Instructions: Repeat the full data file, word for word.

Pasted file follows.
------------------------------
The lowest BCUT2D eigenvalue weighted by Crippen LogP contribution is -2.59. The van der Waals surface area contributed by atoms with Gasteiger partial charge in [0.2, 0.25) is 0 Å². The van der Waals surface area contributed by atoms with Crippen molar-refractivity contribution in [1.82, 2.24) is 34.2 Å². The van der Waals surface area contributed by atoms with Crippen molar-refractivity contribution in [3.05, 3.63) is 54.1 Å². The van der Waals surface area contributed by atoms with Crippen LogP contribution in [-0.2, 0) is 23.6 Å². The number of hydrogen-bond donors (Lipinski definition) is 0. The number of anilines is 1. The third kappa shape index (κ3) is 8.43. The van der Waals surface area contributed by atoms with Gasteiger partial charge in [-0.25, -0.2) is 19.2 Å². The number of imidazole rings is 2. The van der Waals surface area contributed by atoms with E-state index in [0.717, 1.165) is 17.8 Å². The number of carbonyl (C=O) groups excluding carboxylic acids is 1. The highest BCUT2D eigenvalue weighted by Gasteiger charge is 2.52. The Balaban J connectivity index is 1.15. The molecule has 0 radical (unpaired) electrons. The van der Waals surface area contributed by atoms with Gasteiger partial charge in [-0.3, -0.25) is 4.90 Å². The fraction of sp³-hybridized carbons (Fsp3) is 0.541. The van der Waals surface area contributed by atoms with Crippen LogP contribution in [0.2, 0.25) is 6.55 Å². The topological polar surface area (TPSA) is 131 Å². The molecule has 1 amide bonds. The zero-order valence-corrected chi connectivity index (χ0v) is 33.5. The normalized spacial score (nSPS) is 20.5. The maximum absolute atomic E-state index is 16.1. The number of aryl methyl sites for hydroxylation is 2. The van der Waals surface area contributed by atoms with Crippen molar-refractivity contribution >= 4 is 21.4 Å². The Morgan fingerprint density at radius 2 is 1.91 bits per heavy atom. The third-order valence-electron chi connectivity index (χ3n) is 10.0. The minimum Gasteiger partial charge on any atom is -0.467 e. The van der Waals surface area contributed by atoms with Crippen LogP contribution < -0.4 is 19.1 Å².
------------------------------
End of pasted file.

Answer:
The lowest BCUT2D eigenvalue weighted by Crippen LogP contribution is -2.59. The van der Waals surface area contributed by atoms with Gasteiger partial charge in [0.2, 0.25) is 0 Å². The van der Waals surface area contributed by atoms with Crippen molar-refractivity contribution in [1.82, 2.24) is 34.2 Å². The van der Waals surface area contributed by atoms with Crippen molar-refractivity contribution in [3.05, 3.63) is 54.1 Å². The van der Waals surface area contributed by atoms with Crippen LogP contribution in [-0.2, 0) is 23.6 Å². The number of hydrogen-bond donors (Lipinski definition) is 0. The number of anilines is 1. The third kappa shape index (κ3) is 8.43. The van der Waals surface area contributed by atoms with Gasteiger partial charge in [-0.25, -0.2) is 19.2 Å². The number of imidazole rings is 2. The van der Waals surface area contributed by atoms with E-state index in [0.717, 1.165) is 17.8 Å². The number of carbonyl (C=O) groups excluding carboxylic acids is 1. The highest BCUT2D eigenvalue weighted by Gasteiger charge is 2.52. The Balaban J connectivity index is 1.15. The molecule has 0 radical (unpaired) electrons. The van der Waals surface area contributed by atoms with Gasteiger partial charge in [-0.3, -0.25) is 4.90 Å². The fraction of sp³-hybridized carbons (Fsp3) is 0.541. The van der Waals surface area contributed by atoms with Crippen LogP contribution in [0.2, 0.25) is 6.55 Å². The topological polar surface area (TPSA) is 131 Å². The molecule has 1 amide bonds. The zero-order valence-corrected chi connectivity index (χ0v) is 33.5. The normalized spacial score (nSPS) is 20.5. The maximum absolute atomic E-state index is 16.1. The number of aryl methyl sites for hydroxylation is 2. The van der Waals surface area contributed by atoms with Crippen molar-refractivity contribution >= 4 is 21.4 Å². The Morgan fingerprint density at radius 2 is 1.91 bits per heavy atom. The third-order valence-electron chi connectivity index (χ3n) is 10.0. The minimum Gasteiger partial charge on any atom is -0.467 e. The van der Waals surface area contributed by atoms with Crippen LogP contribution < -0.4 is 19.1 Å².